We can’t have it all.
This is the ugly reality in the chocolate industry. With the long-lasting fear of a potential cocoa shortage, the future holds only one option. It’s either more chocolate with less flavor or less chocolate with more flavor.
Fine flavor is a concern only for craft chocolate makers and small players. The rest of the market, made of big manufacturers, has stopped worrying about flavor a long time ago. Quantity is queen, and it has found her loyal servant in something called CCN-51.
As chocolate educator and trainer Jeffrey Stern tells us in his blog:
“Developed in the 1970s by Homer U. Castro, Ecuador’s CCN-51 cacao variety did not become widely planted in Ecuador until the 1997-98 El Niño event which wiped out a great deal of Nacional crop, and the losses suffered by Nacional growers during this period prompted many to switch to CCN-51”.
The characteristics of CCN-51 appeal to those that prioritize productivity. This is in fact a high yield kind of cacao that can grow in full sun and is resistant to fungal diseases. It produces four times more than fine flavor varieties. A real cacao machine!
But it’s not gold all that shines. CCN-51 is also known for its mediocre, if not awful flavor that chocolate expert Ed Seguine defines as “acidic dirt”. In a more polite way, top craft chocolate reviewer C-Spot emphasizes the lack of a “flavorful rainbow” in any new and improved varieties of CCN-51.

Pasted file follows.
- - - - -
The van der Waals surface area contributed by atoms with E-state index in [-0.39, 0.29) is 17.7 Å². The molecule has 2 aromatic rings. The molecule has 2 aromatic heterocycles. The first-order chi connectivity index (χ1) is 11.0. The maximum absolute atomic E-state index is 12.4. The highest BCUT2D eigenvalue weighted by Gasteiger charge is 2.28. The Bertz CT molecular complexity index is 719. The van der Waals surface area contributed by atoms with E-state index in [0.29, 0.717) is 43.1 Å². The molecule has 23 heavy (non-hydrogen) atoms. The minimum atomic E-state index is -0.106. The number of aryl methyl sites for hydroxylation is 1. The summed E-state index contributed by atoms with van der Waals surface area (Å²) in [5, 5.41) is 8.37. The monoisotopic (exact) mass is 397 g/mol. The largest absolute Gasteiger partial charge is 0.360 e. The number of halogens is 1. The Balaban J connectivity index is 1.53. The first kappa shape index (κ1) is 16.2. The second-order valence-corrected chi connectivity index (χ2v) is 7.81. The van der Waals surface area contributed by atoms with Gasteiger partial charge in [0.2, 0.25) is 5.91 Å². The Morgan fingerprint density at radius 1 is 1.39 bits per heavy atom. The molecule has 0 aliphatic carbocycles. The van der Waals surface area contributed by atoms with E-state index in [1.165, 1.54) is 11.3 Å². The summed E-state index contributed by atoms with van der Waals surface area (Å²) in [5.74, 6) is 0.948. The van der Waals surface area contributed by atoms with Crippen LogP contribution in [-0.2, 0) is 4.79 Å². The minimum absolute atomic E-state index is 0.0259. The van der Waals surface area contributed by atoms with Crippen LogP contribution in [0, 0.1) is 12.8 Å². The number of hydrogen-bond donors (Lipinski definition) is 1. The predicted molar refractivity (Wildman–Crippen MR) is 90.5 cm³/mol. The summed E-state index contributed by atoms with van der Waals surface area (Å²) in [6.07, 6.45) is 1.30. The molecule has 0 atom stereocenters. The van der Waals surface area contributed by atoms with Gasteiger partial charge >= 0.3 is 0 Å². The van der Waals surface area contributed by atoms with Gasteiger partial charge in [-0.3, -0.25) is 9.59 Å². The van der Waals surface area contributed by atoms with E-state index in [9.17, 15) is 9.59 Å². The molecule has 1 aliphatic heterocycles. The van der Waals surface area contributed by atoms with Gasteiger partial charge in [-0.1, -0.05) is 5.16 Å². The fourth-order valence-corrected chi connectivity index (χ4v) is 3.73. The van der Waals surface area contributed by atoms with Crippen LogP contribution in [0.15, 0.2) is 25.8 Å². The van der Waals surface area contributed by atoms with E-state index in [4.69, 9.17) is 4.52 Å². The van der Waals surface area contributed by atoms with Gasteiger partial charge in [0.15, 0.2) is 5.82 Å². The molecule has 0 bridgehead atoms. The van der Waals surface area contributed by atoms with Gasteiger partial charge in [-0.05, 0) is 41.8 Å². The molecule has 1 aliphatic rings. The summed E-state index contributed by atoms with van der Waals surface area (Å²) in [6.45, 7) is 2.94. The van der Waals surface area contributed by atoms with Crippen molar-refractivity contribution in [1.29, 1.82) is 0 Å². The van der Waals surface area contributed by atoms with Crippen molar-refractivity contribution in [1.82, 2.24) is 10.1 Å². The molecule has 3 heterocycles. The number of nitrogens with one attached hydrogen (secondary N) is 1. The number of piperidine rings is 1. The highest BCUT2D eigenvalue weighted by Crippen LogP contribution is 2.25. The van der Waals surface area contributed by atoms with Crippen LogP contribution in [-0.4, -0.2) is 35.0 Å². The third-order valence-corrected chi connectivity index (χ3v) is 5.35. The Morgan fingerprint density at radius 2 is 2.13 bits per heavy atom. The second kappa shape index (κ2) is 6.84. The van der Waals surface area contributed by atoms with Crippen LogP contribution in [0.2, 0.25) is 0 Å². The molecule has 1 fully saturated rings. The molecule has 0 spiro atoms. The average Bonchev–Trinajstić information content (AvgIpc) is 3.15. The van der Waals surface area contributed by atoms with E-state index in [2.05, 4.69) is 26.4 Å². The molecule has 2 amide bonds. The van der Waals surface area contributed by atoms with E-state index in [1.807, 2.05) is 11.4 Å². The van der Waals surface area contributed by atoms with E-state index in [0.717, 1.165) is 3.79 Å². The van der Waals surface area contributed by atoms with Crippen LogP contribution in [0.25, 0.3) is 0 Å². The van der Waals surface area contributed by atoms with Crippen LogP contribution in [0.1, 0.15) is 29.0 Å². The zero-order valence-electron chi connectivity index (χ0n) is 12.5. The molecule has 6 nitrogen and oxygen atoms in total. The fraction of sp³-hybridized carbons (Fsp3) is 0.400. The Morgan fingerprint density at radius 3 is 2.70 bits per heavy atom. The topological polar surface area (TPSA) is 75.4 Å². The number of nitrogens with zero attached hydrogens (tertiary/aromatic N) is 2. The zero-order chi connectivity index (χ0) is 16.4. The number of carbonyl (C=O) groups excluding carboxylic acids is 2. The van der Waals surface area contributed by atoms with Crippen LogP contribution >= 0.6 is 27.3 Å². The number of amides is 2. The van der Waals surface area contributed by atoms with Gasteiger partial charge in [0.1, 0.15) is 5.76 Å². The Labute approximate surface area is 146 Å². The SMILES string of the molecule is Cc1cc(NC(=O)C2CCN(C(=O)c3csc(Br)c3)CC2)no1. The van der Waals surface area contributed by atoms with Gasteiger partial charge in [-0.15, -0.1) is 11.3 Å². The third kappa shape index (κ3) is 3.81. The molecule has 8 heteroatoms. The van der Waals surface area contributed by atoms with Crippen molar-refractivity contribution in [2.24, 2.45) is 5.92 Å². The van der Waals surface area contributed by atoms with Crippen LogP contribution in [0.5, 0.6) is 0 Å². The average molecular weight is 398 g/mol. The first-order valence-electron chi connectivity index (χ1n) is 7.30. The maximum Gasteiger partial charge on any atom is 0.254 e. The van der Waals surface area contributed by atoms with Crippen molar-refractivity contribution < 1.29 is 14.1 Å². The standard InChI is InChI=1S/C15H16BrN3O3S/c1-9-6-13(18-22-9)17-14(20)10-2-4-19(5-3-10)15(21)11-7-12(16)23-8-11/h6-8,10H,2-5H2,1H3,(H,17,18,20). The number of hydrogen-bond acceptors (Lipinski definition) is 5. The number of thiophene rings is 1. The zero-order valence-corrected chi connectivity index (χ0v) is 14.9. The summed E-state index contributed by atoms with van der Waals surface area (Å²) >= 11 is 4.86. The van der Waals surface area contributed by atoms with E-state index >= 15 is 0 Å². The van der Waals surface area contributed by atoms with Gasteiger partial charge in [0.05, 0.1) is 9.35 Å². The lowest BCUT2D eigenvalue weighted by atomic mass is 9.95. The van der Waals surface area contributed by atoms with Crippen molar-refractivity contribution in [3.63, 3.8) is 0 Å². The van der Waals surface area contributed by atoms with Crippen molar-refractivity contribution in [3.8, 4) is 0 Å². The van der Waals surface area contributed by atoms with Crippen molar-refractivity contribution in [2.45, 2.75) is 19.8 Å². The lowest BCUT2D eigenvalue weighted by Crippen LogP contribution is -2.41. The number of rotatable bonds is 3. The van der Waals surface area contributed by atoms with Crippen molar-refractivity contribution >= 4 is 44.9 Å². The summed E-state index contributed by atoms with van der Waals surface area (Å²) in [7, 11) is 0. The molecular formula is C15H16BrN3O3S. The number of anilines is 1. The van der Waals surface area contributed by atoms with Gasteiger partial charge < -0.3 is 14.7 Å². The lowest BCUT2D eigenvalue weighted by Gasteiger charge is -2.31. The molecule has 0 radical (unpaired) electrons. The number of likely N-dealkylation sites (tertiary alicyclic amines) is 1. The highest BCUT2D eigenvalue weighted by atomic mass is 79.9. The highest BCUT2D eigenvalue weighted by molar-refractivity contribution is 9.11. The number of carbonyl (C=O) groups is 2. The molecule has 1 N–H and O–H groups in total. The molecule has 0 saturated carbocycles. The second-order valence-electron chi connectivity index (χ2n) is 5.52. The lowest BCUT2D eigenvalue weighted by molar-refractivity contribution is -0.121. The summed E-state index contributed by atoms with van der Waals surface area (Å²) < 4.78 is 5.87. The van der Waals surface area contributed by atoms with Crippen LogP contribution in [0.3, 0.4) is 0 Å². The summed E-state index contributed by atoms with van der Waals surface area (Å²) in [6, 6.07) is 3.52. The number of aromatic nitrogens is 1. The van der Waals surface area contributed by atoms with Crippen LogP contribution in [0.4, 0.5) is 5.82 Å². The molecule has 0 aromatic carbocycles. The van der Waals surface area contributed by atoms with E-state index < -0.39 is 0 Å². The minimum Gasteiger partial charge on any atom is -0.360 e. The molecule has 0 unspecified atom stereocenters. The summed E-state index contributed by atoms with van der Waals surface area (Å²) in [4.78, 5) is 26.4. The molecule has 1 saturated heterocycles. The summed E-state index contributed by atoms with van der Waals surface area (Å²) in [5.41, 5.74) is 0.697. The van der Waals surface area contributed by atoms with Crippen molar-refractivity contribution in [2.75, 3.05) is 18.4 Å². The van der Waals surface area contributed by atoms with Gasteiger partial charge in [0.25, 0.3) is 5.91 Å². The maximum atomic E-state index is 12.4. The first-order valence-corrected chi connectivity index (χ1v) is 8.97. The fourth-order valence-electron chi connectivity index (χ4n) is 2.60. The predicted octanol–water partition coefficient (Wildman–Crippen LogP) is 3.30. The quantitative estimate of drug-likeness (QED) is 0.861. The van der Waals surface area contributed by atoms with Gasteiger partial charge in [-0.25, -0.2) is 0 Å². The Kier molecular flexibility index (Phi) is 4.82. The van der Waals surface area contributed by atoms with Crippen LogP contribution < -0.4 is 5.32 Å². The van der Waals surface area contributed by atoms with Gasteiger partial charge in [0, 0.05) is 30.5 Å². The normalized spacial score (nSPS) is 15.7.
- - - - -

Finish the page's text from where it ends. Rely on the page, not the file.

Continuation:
Presented as the solution to a potential cocoa shortage, this kind of cacao is dreaded by fine palates. But what is dreaded by fine palates is often a matter of survival for farmers. The high-productivity of CCN-51 can be a blessing for cocoa farmers that are dealing with wages below the poverty line.
We can now understand why CCN-51 unleashes a wide range of emotions among chocolate professionals. Opinions are different and vary based on expertise and specific positions in the supply chain.
Here are the biggest topics of such tangled debate.
FLAVOR – Is there any potential?
The topic of flavor in regards to CCN-51 counts 3 different opinions.
One team of professionals believes that CCN-51 can taste great. The second swears on its horrible flavor. The third accepts it only when mixed with something else.
With a good dose of optimism, some say that post-harvesting practices can make CCN-51 taste good or even great. For example, quality can be improved by reducing the pulp content. In addition, another useful practice is pre-drying, that eliminates some typical sour notes. But these thoughtful practices might not be enough for CCN-51 to gain respect.
For many, this inferior variety could never reach an acceptable flavor. They consider it a “slutty” variety that only serves big chocolate manufacturers. It could never compete with the Olympus of fine flavor varieties. They believe CCN-51 will never be material for craft chocolate makers.
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Others have a more moderate opinion. They can see some uses of CCN-51. Mixed with fine cacao, it can find its success among flavored chocolate, pastry chefs or anywhere the flavor of cacao is not really on the spotlight.